Dear MLB, you have some serious problems


Jocelyn Mintz

It’s time to make the MLB more enjoyable and accessible to all.

By John McGowan

Since the start of the 21st century, the NFL and NBA have outshone the MLB in nearly every metric. There are many potential causes for this disparity. For instance, the MLB has failed miserably at attracting the already short attention span of young fans, and ineffectively marketed their top players to fans. 

Over the past eight seasons, the MLB has lost 6.3 million fans. Still, the MLB could regain lost ground, albeit with a few changes. In order to combat its decreasing popularity and rejuvenate viewership, the MLB should lower the cost of attending games and put more resources into promoting their top stars.

The cost to attend MLB games is exorbitantly high considering that each team plays 162 games throughout the season; the average ticket price is about $34, which is disproportionate to that of the NBA and NFL. It costs around $51 to attend one of the 72 games each NBA team plays per season, and in the NFL, tickets go for roughly $107 in a 16 game season. If you were to attend an entire MLB season, it would cost you over $5000, whereas NBA and NFL seasons would cost you around $3500 and $1700, respectively. MLB tickets are simply not worth the price.

The MLB should lower ticket costs by establishing new sources of revenue and decreasing team expenses. Reducing the threshold for its luxury tax — the price a team must pay after their payroll reaches a certain number — would encourage teams to sign less expensive contracts with players, resulting in diminished team expenses and the potential for cheaper tickets. Lowering ticket prices will likely make fans more eager to drive over to their team’s stadium and enjoy a game.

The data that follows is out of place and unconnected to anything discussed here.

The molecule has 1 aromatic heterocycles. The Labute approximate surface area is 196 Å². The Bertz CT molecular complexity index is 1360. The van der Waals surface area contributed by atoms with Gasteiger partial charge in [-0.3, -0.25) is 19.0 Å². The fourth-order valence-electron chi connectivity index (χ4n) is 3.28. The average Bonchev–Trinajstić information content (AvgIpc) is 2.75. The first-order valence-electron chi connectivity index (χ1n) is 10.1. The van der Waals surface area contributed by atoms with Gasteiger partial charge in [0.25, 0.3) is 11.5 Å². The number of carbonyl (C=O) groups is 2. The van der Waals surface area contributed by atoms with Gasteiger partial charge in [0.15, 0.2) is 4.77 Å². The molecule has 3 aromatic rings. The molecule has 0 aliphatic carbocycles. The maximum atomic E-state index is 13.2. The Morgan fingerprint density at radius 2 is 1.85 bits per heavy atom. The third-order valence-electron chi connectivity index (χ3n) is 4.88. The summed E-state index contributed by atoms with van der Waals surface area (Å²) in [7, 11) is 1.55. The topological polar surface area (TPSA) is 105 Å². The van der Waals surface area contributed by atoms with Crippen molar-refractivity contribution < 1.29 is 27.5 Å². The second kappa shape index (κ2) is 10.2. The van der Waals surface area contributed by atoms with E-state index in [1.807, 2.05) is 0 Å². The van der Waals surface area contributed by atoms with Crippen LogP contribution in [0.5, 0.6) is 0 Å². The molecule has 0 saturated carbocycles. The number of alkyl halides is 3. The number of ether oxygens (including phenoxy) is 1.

MLB also struggles due to its self-inflicted marketing problem. Baseball players do not advertise themselves on social media platforms nearly as much as other professional athletes: While NBA and NFL stars tend to post on their Instagram stories daily and update their feed multiple times a week, most MLB players rarely post, save for the occasional advertisement or special event. Bench players for the NBA usually have over 100,000 followers on Instagram, while some key MLB players barely reach 10,000. 

The easiest solution would be for MLB to initiate a slew of social media campaigns and better support the marketing efforts of players. Los Angeles Dodgers pitcher Trevor Bauer has expanded his social media across Youtube, Instagram and Twitter, and has also initiated the first player-led media company credentialed by Major League Baseball, Watch Momentum. But the MLB, ever hesitant to branch out, has resisted Bauer’s persona, notably by restricting his in-season video production. The league must not only allow, but encourage players like Bauer to utilize social media for marketing if they want to attract a larger audience.

Many old-school baseball fans claim that the game is perfect the way it is, and that, if anything, the fans are the problem, not the institution. But MLB is far from perfect: the league is meant to provide entertainment to its stalwarts while attracting prospective viewers. Insofar as the current format fails to meet either of those requirements, the league needs to evolve. In fact, baseball has been constantly evolving since its genesis in 1839, and there’s no need for it to stop now.  

My solutions are not simple; they would likely take years to implement. However, if the MLB could figure out a way to deflate its prices, revamp its appeal to young fans and capitalize on players who take initiative to market themselves, America’s favorite pastime will prosper for many years to come.